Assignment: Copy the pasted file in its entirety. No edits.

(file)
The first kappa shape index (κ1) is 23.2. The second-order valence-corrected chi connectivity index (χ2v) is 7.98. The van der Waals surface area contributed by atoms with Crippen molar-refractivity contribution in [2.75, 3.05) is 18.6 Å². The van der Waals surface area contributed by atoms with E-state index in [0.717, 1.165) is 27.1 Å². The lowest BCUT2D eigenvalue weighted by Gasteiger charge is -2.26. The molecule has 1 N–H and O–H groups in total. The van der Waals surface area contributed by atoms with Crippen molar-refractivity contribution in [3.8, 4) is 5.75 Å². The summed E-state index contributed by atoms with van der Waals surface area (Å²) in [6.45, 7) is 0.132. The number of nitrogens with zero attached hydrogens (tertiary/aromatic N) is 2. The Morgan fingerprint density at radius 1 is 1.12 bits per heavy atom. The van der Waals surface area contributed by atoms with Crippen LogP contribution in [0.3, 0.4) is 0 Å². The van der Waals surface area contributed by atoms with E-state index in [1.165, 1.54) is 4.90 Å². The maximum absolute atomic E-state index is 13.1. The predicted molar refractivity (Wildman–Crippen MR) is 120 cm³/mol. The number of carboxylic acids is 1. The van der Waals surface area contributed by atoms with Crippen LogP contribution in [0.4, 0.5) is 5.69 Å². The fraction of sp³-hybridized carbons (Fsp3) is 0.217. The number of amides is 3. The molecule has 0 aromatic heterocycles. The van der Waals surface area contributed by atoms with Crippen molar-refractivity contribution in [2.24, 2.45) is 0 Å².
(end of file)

The first kappa shape index (κ1) is 23.2. The second-order valence-corrected chi connectivity index (χ2v) is 7.98. The van der Waals surface area contributed by atoms with Crippen molar-refractivity contribution in [2.75, 3.05) is 18.6 Å². The van der Waals surface area contributed by atoms with E-state index in [0.717, 1.165) is 27.1 Å². The lowest BCUT2D eigenvalue weighted by Gasteiger charge is -2.26. The molecule has 1 N–H and O–H groups in total. The van der Waals surface area contributed by atoms with Crippen molar-refractivity contribution in [3.8, 4) is 5.75 Å². The summed E-state index contributed by atoms with van der Waals surface area (Å²) in [6.45, 7) is 0.132. The number of nitrogens with zero attached hydrogens (tertiary/aromatic N) is 2. The Morgan fingerprint density at radius 1 is 1.12 bits per heavy atom. The van der Waals surface area contributed by atoms with Crippen LogP contribution in [0.3, 0.4) is 0 Å². The van der Waals surface area contributed by atoms with E-state index in [1.165, 1.54) is 4.90 Å². The maximum absolute atomic E-state index is 13.1. The predicted molar refractivity (Wildman–Crippen MR) is 120 cm³/mol. The number of carboxylic acids is 1. The van der Waals surface area contributed by atoms with Crippen LogP contribution in [0.4, 0.5) is 5.69 Å². The fraction of sp³-hybridized carbons (Fsp3) is 0.217. The number of amides is 3. The molecule has 0 aromatic heterocycles. The van der Waals surface area contributed by atoms with Crippen molar-refractivity contribution in [2.24, 2.45) is 0 Å².